As Athens prepares to try and convince eurozone creditors that its latest set of proposed reforms represents a credible attempt to address Greece’s fiscal crisis, and as Greek depositors face the very real possibility that they will soon be Cyprus’d, a leverage-less Alexis Tsipras faces a rather unpalatable choice: bow to the Troika which “wants real reforms… meaning that Greece finally has to implement some/any of the long ago promised and never delivered redundancies in the government sector,” or to quote Credit Suisse, be “digitally bombed back to barter status.” Unfortunately for the Greek populace, the latter seems to be far more likely than the former. Here’s WSJ:
Greek proposals for a revised bailout program don’t have enough detail to satisfy the government’s international creditors, eurozone officials said, making it more likely that Athens will need to go several more weeks without a new infusion of desperately-needed cash…
“The proposals were piecemeal, vague and the Greek colleagues could not explain technically what some of them actually implied,” a eurozone official said. “So, let’s hope that they present something more competent next week.”
Senior eurozone finance officials will hold a teleconference on Wednesday to discuss the situation, officials said. But they said it is highly unlikely eurozone ministers will meet before mid-April to release more money for Greece. That means Athens will have to scrape together cash to pay salaries and pensions at the end of the month and make a €460 million debt repayment to the IMF on April 9.
As a reminder, here are two charts which demonstrate the urgency of the situation:
Despite what is unquestionably a rather dire outlook, Athens does have one card it has yet to play, because as we noted last week, “once the first week of April comes and goes and Greece officially runs out of money, it will go to anyone who can provide it with the funds needed to avoid civil war, even if that means switching its allegiance from Europe to the Eurasian Economic Union, something Russia is eagerly looking forward to, and something we predicted would be the endgame months ago.” With the Tsipras/Putin meeting now just a little over a week away, you can bet that Moscow will not squander an opportunity to procure a bit of leverage over Europe in the face of an increasingly contentious situation in Eastern Ukraine. In fact, Moscow is calling Tsipras’ visit a “big event” and has indicated that any request for financial assistance would be “examined.” Here’s more via ekathimerini:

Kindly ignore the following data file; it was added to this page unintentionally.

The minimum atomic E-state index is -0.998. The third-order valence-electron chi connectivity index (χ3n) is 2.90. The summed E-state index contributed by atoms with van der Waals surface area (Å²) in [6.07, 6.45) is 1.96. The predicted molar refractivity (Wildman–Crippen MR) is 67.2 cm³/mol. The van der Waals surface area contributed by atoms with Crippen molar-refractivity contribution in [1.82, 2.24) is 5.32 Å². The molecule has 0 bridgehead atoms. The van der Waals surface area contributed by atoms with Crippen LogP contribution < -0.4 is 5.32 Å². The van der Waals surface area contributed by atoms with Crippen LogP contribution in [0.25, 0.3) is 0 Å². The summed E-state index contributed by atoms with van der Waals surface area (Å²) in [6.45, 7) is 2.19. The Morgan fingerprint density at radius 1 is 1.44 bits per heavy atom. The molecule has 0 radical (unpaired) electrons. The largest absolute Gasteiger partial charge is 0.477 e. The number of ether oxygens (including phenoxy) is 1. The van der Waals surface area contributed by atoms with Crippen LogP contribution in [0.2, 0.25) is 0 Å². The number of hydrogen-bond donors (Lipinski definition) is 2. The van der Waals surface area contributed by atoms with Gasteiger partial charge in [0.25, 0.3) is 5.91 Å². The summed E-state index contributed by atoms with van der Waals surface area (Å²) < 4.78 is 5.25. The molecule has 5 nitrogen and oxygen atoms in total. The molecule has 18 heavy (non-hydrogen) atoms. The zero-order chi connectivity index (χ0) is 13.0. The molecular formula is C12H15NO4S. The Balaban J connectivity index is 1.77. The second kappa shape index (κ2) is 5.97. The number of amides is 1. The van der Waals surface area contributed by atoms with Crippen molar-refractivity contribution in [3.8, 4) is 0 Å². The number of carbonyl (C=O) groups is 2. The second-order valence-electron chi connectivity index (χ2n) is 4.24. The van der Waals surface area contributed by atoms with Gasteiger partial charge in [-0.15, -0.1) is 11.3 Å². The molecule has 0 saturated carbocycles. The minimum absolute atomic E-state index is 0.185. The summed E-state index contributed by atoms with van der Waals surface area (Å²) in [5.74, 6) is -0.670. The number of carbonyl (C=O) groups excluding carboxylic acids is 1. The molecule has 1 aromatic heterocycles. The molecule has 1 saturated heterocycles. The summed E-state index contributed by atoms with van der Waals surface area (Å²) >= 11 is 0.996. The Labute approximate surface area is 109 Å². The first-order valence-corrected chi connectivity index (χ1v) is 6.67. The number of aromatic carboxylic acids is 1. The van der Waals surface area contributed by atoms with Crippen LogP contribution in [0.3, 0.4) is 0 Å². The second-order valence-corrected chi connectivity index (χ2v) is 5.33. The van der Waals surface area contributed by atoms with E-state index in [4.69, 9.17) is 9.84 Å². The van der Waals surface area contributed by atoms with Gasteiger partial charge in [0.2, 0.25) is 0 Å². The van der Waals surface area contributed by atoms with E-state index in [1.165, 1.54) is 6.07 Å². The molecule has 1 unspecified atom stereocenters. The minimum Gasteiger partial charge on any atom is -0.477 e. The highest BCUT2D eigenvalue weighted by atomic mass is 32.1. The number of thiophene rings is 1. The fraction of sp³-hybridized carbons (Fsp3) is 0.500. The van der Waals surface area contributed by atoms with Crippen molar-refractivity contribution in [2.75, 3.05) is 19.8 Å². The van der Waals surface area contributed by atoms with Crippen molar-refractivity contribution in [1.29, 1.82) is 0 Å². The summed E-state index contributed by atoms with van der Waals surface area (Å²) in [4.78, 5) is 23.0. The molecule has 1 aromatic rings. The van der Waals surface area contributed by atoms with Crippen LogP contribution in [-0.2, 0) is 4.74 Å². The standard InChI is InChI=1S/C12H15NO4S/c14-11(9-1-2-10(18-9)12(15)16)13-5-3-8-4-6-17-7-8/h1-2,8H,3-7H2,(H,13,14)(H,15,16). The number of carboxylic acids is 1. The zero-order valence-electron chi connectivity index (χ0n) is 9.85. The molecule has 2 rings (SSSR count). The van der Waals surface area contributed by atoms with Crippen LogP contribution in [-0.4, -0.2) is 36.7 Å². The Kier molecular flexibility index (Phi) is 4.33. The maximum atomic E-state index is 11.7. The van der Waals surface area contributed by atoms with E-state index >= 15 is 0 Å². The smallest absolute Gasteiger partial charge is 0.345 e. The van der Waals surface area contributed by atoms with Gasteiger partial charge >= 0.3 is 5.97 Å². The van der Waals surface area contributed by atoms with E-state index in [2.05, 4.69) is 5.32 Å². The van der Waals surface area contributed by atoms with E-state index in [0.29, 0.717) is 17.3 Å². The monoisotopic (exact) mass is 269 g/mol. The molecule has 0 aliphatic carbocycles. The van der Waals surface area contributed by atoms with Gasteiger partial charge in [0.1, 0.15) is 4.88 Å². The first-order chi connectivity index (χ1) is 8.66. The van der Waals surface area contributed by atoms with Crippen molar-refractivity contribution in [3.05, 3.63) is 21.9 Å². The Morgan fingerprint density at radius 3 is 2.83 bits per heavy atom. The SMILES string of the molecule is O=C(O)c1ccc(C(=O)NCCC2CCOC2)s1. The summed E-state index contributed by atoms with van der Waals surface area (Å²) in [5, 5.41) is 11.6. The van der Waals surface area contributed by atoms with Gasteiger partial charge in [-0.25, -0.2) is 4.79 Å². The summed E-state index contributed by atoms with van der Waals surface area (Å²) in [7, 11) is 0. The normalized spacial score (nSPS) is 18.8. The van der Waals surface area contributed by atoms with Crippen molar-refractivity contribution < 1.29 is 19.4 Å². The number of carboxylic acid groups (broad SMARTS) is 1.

“We are certain that the Greek prime minister’s working visit to Moscow will be a big event for our bilateral relations,” said Russian ambassador Andrey Maslov. “The possibility of further cooperation in trade, energy, technical military issues, education and culture will be examined.”
Maslov said that any request from Athens for a loan would have to be “examined very carefully” because of Greece’s euro membership. “If the Greek government submits a request for a loan, it will be examined – as Foreign Minister Sergey Lavrov said after meeting his counterpart Nikos Kotzias and as Russian Finance Minister Anton Siluanov has said,” the Russian ambassador told Kathimerini.
Maslov played down the possibility of Moscow lifting the embargo on food imports from Greece or other European Union countries as long as the EU keeps its sanctions on Russia in place. However, the ambassador praised Athens for helping prevent a rift in the EU’s relations with Russia.
“We are grateful for Greece’s efforts in helping ease the tension in relations between Russia and the EU, which is mainly due to the sanctions,” he said. “The stance of our Greek partners and other EU member-states during the council of foreign ministers in January and at the EU leaders’ summit in February prevented the hawks... from creating a permanent rift in Russia-EU relations.”
This may indeed represent an opportunity for Moscow to conduct a quasi-annexation-by-loan (as opposed to by force) and besides, any money funneled to Greece will ultimately end up back in Moscow anyway because any cash Athens manages to scrape together to pay the IMF is essentially diverted straight to Kiev which as we’ve said before, “is just as broke as Greece, and needs to pay Gazprom yesterday to keep gas deliveries coming, with Gazprom promptly remitting the funds into Putin's personal money vault.”
We’ll leave you with the following from ekathimerini:
“Pressures on Greek bank deposits have continued in March, with sector officials estimating that households and enterprises have withdrawn a net 3 billion euros in the first weeks of this month.”